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EU and UK data flows
Draft agreements have been published which, if ratified, should allow for a continued free flow of personal data from the EU into the UK.
Is this an issue? Well, yes. Since the UK left the EU and the conclusion of the transition period, the UK is now considered to be a ‘third country’ for the purposes of the EU General Data Protection Regulation (GDPR). This means that unless the European Commission awards the UK a Certificate of Adequacy (confirming that the UK’s national data protection regime is of sufficient standard to allow data transfer), additional safeguards and provisions would have to be taken by each individual business, in relation to each individual transfer of data from the EU to the UK.
On 17th February the EU published draft data adequacy decisions which recognise the sufficiency of the UK’s data protection standards. Positive data adequacy decisions under both the GDPR and the Law Enforcement Directive (LED) would allow for personal data to continue to flow freely from the European Union (EU) and wider European Economic Area (EEA) to the UK. Confirmation of the draft adequacy decisions will help make sure UK organisations can continue to receive personal data from the EU and EEA without additional compliance costs.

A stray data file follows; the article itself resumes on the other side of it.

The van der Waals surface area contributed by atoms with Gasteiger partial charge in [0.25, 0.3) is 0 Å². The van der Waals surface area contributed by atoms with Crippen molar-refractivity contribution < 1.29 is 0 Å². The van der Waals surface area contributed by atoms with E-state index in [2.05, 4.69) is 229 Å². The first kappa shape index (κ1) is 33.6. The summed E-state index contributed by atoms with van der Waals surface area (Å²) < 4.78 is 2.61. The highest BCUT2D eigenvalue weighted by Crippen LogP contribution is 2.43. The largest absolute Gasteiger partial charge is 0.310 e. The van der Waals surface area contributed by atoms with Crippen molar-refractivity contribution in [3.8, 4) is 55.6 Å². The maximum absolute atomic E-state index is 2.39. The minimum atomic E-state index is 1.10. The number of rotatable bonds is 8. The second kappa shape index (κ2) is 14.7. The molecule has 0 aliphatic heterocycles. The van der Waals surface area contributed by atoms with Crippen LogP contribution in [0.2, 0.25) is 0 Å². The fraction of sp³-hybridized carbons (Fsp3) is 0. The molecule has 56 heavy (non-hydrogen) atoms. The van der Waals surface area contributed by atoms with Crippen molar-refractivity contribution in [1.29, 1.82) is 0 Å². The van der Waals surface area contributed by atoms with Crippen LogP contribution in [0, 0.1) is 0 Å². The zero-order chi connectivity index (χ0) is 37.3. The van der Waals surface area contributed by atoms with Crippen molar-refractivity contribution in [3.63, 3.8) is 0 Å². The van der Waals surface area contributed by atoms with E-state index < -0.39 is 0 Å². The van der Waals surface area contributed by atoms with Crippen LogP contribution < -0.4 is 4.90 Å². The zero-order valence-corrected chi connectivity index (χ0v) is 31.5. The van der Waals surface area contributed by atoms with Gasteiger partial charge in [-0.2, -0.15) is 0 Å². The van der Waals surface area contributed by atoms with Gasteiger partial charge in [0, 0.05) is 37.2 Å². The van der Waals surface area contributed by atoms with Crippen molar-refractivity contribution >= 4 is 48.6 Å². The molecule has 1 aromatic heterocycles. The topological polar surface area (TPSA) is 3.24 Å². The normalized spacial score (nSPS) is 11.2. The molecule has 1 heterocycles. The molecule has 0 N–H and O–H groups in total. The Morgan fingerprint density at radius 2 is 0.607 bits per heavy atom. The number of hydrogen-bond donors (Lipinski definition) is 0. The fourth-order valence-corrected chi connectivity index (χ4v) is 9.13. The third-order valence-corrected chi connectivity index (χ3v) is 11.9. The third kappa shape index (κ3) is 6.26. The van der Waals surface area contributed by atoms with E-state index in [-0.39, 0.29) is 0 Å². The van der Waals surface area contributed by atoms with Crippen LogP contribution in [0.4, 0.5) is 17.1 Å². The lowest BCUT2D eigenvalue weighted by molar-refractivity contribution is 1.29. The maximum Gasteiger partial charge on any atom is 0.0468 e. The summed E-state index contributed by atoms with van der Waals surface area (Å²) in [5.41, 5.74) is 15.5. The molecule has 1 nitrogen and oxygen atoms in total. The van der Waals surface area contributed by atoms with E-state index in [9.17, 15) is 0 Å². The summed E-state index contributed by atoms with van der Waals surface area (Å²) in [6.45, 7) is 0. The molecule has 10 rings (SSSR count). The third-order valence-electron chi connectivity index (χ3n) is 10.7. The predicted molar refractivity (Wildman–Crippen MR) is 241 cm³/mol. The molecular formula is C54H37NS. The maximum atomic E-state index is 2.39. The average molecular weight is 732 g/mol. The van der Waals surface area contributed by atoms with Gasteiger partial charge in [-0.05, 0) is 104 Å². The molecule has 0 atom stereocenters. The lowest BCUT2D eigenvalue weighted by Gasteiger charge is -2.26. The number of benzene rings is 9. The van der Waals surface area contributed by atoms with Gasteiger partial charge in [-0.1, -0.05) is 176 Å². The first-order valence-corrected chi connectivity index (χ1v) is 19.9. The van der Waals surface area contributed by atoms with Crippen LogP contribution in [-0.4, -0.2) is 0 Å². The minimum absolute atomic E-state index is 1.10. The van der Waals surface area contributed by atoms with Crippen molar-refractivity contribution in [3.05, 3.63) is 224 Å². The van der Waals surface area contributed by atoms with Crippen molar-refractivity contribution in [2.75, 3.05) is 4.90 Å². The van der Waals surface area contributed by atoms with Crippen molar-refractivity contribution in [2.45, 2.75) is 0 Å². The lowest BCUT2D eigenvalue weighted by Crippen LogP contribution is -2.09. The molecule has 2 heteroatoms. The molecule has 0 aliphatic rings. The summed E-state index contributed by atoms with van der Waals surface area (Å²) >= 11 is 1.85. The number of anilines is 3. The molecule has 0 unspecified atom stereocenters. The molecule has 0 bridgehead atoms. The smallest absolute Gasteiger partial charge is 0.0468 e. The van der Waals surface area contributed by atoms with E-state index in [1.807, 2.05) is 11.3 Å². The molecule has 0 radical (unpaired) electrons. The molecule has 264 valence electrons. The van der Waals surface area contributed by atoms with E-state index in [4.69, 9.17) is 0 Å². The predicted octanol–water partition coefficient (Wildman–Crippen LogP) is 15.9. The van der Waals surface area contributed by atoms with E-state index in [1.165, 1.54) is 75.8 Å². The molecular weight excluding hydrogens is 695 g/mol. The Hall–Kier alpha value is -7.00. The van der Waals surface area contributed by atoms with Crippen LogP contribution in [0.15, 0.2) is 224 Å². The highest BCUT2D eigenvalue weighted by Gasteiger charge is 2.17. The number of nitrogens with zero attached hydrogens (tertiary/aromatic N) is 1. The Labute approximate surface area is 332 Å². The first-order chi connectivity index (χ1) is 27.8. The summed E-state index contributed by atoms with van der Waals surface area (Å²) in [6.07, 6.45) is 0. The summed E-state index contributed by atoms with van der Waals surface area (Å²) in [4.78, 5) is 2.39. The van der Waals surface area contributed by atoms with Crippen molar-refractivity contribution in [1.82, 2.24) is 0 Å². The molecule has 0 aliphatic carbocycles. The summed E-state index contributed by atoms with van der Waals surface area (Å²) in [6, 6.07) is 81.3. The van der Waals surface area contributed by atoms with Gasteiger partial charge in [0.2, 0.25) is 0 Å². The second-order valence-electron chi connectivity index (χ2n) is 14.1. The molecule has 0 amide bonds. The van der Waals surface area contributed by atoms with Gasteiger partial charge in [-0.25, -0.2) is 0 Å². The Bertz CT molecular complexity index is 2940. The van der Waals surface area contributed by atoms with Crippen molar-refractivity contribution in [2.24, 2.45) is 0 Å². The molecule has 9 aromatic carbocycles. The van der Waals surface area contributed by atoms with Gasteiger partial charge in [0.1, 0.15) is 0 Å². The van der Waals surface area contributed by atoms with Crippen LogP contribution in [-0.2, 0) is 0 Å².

This is not a done deal yet. The draft decisions will now be shared with the European Data Protection Board for a ‘non-binding opinion’, before being presented to EU member states for formal approval. Once implemented the adequacy decision will be reviewed every four years and extended on a rolling basis provided there is no later divergence between the EU and UK regimes.
Currently EU/EEA to UK transfers of data are operating under a bridge scheme legislated for in the UK-EU Trade and Cooperation Agreement (TCA). This scheme extends the free flow of personal data between the EU/EEA and the UK for up to six months, ending at its latest on the 30 June 2021. It has facilitated the free flow of personal data from the EU/EEA to the UK without additional compliance measures such as Standard Contractual Clauses.